ISDA time limits—on defaults

ISDA time limits—on defaults

An amendment to section 2(a)(iii) of the International Swaps and Derivatives Association (ISDA) Master Agreement has been published which can be used to add a time limit to be able to withhold payments or deliveries in cases of default. Guy Usher, partner in the derivatives group at Fieldfisher, looks at what the amendment will mean in practice.

Original news

Press Release: Amendment to the ISDA Master Agreement for use in relation to Section 2(a)(iii) and explanatory memorandum.

Market participants can use the form of amendment agreement to amend their ISDA Master Agreements to insert a time limit on the operation of section 2(a)(iii) in circumstances where an event of a default has occurred in respect of one of the parties. The amendment agreement can be used with either the 1992 ISDA Master Agreement (Multicurrency—Cross Border) or the ISDA 2002 Master Agreement.

What is the background to this document?

There is a long background to the publication of the ISDA amendment to section 2(a)(iii) of the ISDA Master Agreement (1992 and 2002 versions). The issue which the wording now addresses was first highlighted in the Australian case of Enron v TXU in 2003. Following that case there were views expressed that section 2(a)(iii) might amount to a ‘walk-away’ provision for the purposes of the Basel Capital Accords. That issue was referred by the Bank of England to the Financial Markets Law Commission in 2004/5. The New York Fed also participated in the debate but th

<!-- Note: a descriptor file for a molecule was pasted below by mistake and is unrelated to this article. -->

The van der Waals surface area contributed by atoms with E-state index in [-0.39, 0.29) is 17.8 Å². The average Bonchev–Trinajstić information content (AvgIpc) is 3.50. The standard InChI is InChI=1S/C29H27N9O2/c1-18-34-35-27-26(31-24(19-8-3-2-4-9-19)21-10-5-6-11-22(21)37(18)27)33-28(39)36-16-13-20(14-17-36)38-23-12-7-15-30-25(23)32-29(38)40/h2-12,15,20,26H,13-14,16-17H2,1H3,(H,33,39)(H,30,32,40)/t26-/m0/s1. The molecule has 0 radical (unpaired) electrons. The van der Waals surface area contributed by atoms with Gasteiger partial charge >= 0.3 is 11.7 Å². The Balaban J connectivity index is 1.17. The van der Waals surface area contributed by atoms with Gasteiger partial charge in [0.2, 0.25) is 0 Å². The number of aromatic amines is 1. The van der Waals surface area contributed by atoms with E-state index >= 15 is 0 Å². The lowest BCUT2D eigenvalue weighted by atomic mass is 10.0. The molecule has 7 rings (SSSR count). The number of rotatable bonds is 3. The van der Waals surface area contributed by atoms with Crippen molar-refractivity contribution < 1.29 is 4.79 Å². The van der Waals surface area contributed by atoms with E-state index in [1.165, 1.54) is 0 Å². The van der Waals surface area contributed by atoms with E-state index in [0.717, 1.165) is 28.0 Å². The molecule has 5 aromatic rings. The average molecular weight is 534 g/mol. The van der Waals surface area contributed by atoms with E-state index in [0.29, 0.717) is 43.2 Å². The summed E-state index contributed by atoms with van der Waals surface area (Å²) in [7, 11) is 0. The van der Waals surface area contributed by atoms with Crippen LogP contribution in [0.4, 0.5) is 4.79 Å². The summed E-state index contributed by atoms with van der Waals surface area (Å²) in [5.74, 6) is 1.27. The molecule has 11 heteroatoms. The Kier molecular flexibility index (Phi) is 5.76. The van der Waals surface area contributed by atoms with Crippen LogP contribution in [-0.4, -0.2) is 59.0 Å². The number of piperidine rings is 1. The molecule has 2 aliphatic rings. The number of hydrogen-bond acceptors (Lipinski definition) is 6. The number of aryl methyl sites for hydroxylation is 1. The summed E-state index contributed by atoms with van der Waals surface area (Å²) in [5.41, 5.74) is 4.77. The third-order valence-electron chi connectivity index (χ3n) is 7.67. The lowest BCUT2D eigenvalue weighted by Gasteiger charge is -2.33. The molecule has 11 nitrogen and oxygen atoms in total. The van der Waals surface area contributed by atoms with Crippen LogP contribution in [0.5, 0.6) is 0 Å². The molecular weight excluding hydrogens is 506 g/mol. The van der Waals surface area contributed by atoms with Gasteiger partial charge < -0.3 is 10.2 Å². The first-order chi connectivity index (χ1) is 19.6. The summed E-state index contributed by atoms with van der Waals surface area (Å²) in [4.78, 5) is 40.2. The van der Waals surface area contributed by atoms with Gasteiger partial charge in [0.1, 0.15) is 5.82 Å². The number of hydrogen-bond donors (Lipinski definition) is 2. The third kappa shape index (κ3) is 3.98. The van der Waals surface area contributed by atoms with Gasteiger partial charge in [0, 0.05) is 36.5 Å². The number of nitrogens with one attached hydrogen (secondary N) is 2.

Subscription Form

Related Articles:
Latest Articles:

Already a subscriber? Login
RELX (UK) Limited, trading as LexisNexis, and our LexisNexis Legal & Professional group companies will contact you to confirm your email address. You can manage your communication preferences via our Preference Centre. You can learn more about how we handle your personal data and your rights by reviewing our  Privacy Policy.

Access this article and thousands of others like it free by subscribing to our blog.

Read full article

Already a subscriber? Login

About the author:

Meet Emma:

1.Banking and finance lawyer with experience in derivatives, debt capital markets, securitisation and structured finance in London and Paris

2.Likes ballet, playing the harp and holidays

3.Thinks the law is always changing!

Emma trained and qualified at Allen & Overy LLP and worked in their derivatives and structured finance teams in London and Paris.  She then joined the foreign exchange prime brokerage legal team at Deutsche Bank before spending 4 ½ years with Crédit Agricole CIB advising the fixed income and derivatives desk.